Karma for beginners: right motivation

In the law of karma motivation is front line and center. Do you do for yourself, your own wealth, success and fortune? Do you do it out of compassion, because you know that person can use the help?

It’s the most basic psychological process: our motivation, why we do what we do. The hard part is that usually we have all kinds of reasons for doing things. You take care of yourself when you’re not feeling well, not only because it makes you feel better, but also in order to be able to go to work tomorrow. That work serves the people who depend on it.

You might be a volunteer in a retirement home because you need something to do, to have some company, but also because you care for the inmates.

Tibetan Buddhist teachers stress that you can rejoice in all the positive things you do, including the positive motivation you feel. That rejoicing is a sort of motivation in hindsight.

Similarly, the karmic consequences are, so it’s said, less of you honestly regret doing a negative action.

It makes sense: if you rejoice in the positive things you’ve done, chances are you’ll do them again. If you regret stealing something, chances are you won’t steal again (or as often).

In reverse: If you regret every little bit of generosity you display, chances are next time you won’t give as much.

The point is to get clear what your motivation is – the layers of your motivation. Not in order to beat yourself up over every time you put your own needs first, but in order to be realistic. Realistic enough to take care of yourself and avoid overwork, for instance. Realistic enough to give that dollar to that beggar this time around.

A version of this post appears in my book Essays on Karma.

4 thoughts on “Karma for beginners: right motivation”

  1. Katinka,
    This is a great article, to expand further, according to the Spiritual Master Dada Bhagwan, Dada says “What do people call karma? According to people in general, karma means going to work, performing meritorious deeds, charity, and religious activities. The Self-realized however, call this resultant karma instead of karma. The gross karmas, which can be seen and experienced through the five senses, are all resultant karma or discharge karmas. That which was charged in the past life is being discharged in this life. It is manifested and becomes visible. The karmas performed at the present time are done at the subtle level. The charging point is very difficult to grasp or recognize”. To get a more in depth understanding, I came across this website which may be very useful for further reading and understanding the Science of Karma. http://www.dadabhagwan.org/scientific-solutions/spiritual-science/the-science-of-karma/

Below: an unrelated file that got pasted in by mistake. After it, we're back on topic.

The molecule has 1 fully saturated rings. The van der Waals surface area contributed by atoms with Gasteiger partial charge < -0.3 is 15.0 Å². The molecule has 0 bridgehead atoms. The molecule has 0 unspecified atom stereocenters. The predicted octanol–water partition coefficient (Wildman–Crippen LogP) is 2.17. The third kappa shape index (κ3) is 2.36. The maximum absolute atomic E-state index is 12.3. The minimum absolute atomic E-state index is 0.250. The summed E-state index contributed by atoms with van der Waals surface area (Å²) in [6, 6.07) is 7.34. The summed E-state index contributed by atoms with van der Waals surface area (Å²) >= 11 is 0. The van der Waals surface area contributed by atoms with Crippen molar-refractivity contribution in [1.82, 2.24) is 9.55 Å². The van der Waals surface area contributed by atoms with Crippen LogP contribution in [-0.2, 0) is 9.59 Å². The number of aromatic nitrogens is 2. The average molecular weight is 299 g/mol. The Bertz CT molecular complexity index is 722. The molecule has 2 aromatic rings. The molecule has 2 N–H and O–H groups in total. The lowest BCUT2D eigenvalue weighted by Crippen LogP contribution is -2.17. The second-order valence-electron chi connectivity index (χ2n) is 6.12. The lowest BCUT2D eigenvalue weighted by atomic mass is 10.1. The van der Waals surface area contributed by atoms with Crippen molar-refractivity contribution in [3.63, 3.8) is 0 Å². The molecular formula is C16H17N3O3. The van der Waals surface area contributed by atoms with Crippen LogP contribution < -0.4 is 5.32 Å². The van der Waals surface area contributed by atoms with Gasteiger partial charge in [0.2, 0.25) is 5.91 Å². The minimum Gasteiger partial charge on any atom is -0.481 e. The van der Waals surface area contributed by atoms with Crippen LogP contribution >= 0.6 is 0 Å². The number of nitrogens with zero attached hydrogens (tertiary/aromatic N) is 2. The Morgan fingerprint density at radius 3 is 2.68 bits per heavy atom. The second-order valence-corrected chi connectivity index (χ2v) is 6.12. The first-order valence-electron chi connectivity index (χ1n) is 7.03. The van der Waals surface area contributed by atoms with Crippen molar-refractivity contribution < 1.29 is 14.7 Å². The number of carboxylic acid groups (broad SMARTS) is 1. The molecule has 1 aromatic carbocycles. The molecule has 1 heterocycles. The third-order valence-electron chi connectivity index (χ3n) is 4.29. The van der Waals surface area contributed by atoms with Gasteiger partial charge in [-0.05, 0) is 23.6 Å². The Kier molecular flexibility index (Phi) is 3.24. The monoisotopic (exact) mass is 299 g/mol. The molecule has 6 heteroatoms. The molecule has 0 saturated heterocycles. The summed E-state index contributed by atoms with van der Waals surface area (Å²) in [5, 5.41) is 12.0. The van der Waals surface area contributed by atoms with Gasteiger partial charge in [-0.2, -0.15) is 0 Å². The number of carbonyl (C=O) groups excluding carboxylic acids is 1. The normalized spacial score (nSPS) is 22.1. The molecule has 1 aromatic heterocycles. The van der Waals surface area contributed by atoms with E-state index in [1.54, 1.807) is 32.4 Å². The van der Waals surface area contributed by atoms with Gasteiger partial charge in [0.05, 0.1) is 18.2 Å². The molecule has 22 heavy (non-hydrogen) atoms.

Hope this helps further.

  2. I would like to add further that the intention of Karma is equally important.
    At times we do certain things not because they are morally and ethically correct, but because of societal reasons, to impress people or for just being called how good and helpful we are. It feels good when such things are thought and said about us. Such deeds do not count.
    If you are helping others then it should be with pure intention, with no hidden ulterior motive. Such things are not meant to be bragged or flaunted about. You did something good because you wanted to do it. You did not do it because you wanted people to know about it and praise it.

  3. There is no practical engineering operation in this place that can be called karma, my opinion. It exists to the degree everything else exists, as we wish to believe it. Another tack to take is to accept that all exists as creation, or consciousness, whatever you want to call it, and accept it on equal terms with everything else. This tends to apply perspective and with that comes understanding. Which leads to more perspective and understanding, ad infinitum.

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